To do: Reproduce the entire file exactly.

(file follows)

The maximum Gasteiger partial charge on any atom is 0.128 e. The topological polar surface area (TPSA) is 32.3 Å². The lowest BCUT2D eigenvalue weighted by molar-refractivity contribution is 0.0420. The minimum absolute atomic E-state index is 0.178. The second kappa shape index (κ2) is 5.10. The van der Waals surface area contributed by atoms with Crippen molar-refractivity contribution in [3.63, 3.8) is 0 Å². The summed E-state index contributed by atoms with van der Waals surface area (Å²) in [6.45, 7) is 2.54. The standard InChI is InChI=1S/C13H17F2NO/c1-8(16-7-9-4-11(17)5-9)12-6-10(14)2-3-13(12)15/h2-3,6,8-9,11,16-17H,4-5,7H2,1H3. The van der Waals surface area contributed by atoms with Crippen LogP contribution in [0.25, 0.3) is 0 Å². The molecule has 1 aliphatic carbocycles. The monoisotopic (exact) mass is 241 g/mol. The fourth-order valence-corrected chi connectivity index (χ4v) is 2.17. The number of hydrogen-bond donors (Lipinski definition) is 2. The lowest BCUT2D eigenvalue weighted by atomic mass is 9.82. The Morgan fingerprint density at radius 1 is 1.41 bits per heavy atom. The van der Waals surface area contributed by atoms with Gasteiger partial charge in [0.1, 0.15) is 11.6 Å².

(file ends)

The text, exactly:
The maximum Gasteiger partial charge on any atom is 0.128 e. The topological polar surface area (TPSA) is 32.3 Å². The lowest BCUT2D eigenvalue weighted by molar-refractivity contribution is 0.0420. The minimum absolute atomic E-state index is 0.178. The second kappa shape index (κ2) is 5.10. The van der Waals surface area contributed by atoms with Crippen molar-refractivity contribution in [3.63, 3.8) is 0 Å². The summed E-state index contributed by atoms with van der Waals surface area (Å²) in [6.45, 7) is 2.54. The standard InChI is InChI=1S/C13H17F2NO/c1-8(16-7-9-4-11(17)5-9)12-6-10(14)2-3-13(12)15/h2-3,6,8-9,11,16-17H,4-5,7H2,1H3. The van der Waals surface area contributed by atoms with Crippen LogP contribution in [0.25, 0.3) is 0 Å². The molecule has 1 aliphatic carbocycles. The monoisotopic (exact) mass is 241 g/mol. The fourth-order valence-corrected chi connectivity index (χ4v) is 2.17. The number of hydrogen-bond donors (Lipinski definition) is 2. The lowest BCUT2D eigenvalue weighted by atomic mass is 9.82. The Morgan fingerprint density at radius 1 is 1.41 bits per heavy atom. The van der Waals surface area contributed by atoms with Gasteiger partial charge in [0.1, 0.15) is 11.6 Å².